A Second Act

A Second Act

The Carolina Theatre’s stunning renovation is unveiled this month

By Billy Ingram     Photographs by Lynn Donovan

couple of months ago I toured the Carolina Theatre with Executive Director Brian Gray while construction was fully underway for their $2.5 million renovation and restoration project, slated for completion this month. It’s a floor-to-ceiling facelift of this former vaudeville theater. When I was there, all the seating had been removed and more than a dozen workers were pouring cement and installing new floor lighting.

“What we did to prioritize the work was we did surveys of our audiences, our guests,” Gray notes. “‘What do you like? What can we do better?’ And we heard back from hundreds of people.” The number one thing folks requested was additional ladies’ restrooms. “Number two were the seats and number three was the wait at the concession stand. So these are the things we addressed.”

The bathrooms were few, the ones on the second floor, small, so an addition was made to the north side of the building to accommodate an expansive ladies’ room on the first floor.

Seating in the auditorium was left over from 1969 when the Terrace Theatre converted from one screen to two. That’s when their famous rocking-chair seats were installed at the Carolina. “They were old and uncomfortable,” Gray says. “The new chairs are wider and they don’t rock. With a little creative ingenuity we actually added a row and there’s still the same amount of walking space between the rows.”

The concession stand in the lobby? “We reconfigured it, took out a wall for more space so we can have product waiting for our folks.” To lessen wait times Gray points out, “We’re going to have digital display boards that will fit in with the décor so we can move the lines much more quickly.”

Everything in sight will be polished and upgraded, including new state-of-the-art loudspeakers, “We’re going to be installing a LINA Line Array system by Meyer. It can handle all of our shows.” Now when touring acts arrive, they can plug into a system that’s tuned to the building, with speakers hidden from view.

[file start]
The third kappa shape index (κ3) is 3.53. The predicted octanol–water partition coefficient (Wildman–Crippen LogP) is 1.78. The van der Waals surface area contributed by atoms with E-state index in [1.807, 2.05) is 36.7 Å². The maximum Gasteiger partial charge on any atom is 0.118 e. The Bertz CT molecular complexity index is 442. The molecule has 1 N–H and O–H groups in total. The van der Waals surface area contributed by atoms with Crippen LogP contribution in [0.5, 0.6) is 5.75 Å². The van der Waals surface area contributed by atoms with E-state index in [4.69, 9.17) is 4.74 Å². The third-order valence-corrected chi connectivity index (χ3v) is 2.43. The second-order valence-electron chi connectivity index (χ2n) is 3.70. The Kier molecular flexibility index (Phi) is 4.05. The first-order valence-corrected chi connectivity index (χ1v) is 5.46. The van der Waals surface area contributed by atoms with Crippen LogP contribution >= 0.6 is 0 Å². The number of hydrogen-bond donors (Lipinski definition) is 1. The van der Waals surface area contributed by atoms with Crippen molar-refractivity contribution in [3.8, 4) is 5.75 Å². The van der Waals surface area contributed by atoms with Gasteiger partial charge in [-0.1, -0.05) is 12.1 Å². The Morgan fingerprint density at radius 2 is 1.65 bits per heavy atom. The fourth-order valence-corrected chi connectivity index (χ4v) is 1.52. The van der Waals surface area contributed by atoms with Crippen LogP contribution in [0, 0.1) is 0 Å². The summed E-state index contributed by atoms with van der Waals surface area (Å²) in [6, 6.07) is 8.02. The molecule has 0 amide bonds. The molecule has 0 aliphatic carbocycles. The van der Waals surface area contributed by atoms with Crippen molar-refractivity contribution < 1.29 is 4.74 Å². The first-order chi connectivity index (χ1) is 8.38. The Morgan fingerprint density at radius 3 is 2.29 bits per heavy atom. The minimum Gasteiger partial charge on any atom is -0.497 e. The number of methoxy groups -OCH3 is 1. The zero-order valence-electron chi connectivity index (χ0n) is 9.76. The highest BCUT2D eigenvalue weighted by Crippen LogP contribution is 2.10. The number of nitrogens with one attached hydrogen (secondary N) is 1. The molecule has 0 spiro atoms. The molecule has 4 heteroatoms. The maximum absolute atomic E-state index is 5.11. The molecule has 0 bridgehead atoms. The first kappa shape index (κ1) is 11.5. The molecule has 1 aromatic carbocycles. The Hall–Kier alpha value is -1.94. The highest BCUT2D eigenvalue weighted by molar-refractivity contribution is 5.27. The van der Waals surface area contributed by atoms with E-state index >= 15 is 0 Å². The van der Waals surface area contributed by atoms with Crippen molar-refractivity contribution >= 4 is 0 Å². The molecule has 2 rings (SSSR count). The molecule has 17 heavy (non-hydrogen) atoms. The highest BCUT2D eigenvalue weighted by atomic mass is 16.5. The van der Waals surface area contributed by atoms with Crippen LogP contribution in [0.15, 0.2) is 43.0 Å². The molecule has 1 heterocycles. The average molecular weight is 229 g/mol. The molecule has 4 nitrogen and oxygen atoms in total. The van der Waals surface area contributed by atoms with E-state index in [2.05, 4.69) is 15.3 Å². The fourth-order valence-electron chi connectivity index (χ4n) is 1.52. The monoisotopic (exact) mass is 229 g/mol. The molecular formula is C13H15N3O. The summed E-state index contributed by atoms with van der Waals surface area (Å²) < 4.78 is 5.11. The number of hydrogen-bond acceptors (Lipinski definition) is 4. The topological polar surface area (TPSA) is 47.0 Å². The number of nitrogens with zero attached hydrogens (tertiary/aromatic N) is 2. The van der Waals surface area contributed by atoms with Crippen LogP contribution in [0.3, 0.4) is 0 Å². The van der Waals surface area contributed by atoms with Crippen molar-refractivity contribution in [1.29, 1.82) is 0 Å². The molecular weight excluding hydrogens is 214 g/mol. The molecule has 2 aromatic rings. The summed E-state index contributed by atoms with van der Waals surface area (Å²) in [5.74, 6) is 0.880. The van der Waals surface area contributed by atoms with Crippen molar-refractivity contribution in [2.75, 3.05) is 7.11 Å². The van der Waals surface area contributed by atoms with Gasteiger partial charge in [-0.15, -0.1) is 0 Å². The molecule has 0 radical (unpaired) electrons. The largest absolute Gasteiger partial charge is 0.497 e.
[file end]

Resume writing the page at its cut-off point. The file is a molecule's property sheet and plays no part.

If you’ve noticed more big-name entertainers playing the Carolina lately, there’s a reason. For the last few years management has been partnering with outside promoters who can book up to 20 acts for a season. “They’ve brought in higher recognition acts and it’s been a financial boon for the theater,” Gray explains. One of those marquee performers in 2018 was soul singer Gladys Knight, “She was wonderful. She’s 70-something years old, she never sat down.” That show sold out, “It was a really wonderful night for the theater.”

In the months while work on the theater’s interior progressed, movies and concerts were staged upstairs in The Crown, originally a sign shop that now serves as an event space. This kept the staff busy — and intact. While the original 35mm projectors are still in place adjacent to The Crown, Gray notes, “We don’t use them. We can’t get the prints.” The Crown is scheduled to undergo its own facelift next summer. That’s when the projection booth will be repurposed for prop and dressing rooms. “We’re going to see if someone has a use for the [projectors]. I don’t want to landfill them but at the same time, it’s taking up space.”

For that effort, “We’re still raising funds,” Gray reminds us. “We haven’t met our goal yet.” Of course, there have been hiccups for their construction team, “There’s just unknown conditions when you’re doing work on a building this old. We didn’t have the original blueprints, so when they went in to cut the concrete [for new seating] they cut some power lines.”

Still, Brian Gray assures me everything is on track for the Carolina Theatre’s early October relaunch, “We have to be finished by then. One of our first events is a member of our staff’s wedding!”

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